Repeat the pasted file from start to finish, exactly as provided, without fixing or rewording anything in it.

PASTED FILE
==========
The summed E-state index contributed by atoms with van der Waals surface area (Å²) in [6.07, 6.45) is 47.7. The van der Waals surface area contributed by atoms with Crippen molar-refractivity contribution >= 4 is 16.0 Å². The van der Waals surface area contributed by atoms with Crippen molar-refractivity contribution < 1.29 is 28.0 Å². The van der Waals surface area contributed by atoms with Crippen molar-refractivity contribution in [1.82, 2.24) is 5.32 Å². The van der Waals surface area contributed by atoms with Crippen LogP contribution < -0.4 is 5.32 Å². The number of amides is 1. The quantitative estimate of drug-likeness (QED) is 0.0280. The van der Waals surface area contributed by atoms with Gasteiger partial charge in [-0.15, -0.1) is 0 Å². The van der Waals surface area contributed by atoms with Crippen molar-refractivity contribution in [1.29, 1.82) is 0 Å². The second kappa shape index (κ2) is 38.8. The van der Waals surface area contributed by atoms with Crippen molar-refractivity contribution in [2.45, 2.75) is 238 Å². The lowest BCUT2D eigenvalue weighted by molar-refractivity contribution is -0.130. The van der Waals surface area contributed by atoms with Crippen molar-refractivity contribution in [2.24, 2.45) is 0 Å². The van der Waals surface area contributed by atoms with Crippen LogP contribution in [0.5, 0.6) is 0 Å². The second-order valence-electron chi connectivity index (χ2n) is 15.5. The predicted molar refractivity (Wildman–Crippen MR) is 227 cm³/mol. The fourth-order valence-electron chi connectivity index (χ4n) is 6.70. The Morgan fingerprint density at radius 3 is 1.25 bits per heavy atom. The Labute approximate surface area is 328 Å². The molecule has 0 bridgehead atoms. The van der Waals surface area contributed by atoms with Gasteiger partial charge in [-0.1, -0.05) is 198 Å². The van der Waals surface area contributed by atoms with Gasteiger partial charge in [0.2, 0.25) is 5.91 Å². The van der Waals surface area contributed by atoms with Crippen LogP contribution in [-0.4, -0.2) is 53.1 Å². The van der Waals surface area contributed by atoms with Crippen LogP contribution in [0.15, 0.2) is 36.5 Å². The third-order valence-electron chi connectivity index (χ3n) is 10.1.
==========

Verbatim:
The summed E-state index contributed by atoms with van der Waals surface area (Å²) in [6.07, 6.45) is 47.7. The van der Waals surface area contributed by atoms with Crippen molar-refractivity contribution >= 4 is 16.0 Å². The van der Waals surface area contributed by atoms with Crippen molar-refractivity contribution < 1.29 is 28.0 Å². The van der Waals surface area contributed by atoms with Crippen molar-refractivity contribution in [1.82, 2.24) is 5.32 Å². The van der Waals surface area contributed by atoms with Crippen LogP contribution < -0.4 is 5.32 Å². The number of amides is 1. The quantitative estimate of drug-likeness (QED) is 0.0280. The van der Waals surface area contributed by atoms with Gasteiger partial charge in [-0.15, -0.1) is 0 Å². The van der Waals surface area contributed by atoms with Crippen molar-refractivity contribution in [1.29, 1.82) is 0 Å². The second kappa shape index (κ2) is 38.8. The van der Waals surface area contributed by atoms with Crippen molar-refractivity contribution in [2.45, 2.75) is 238 Å². The lowest BCUT2D eigenvalue weighted by molar-refractivity contribution is -0.130. The van der Waals surface area contributed by atoms with Crippen molar-refractivity contribution in [2.24, 2.45) is 0 Å². The van der Waals surface area contributed by atoms with Crippen LogP contribution in [0.5, 0.6) is 0 Å². The second-order valence-electron chi connectivity index (χ2n) is 15.5. The predicted molar refractivity (Wildman–Crippen MR) is 227 cm³/mol. The fourth-order valence-electron chi connectivity index (χ4n) is 6.70. The Morgan fingerprint density at radius 3 is 1.25 bits per heavy atom. The Labute approximate surface area is 328 Å². The molecule has 0 bridgehead atoms. The van der Waals surface area contributed by atoms with Gasteiger partial charge in [-0.1, -0.05) is 198 Å². The van der Waals surface area contributed by atoms with Gasteiger partial charge in [0.2, 0.25) is 5.91 Å². The van der Waals surface area contributed by atoms with Crippen LogP contribution in [-0.4, -0.2) is 53.1 Å². The van der Waals surface area contributed by atoms with Crippen LogP contribution in [0.15, 0.2) is 36.5 Å². The third-order valence-electron chi connectivity index (χ3n) is 10.1.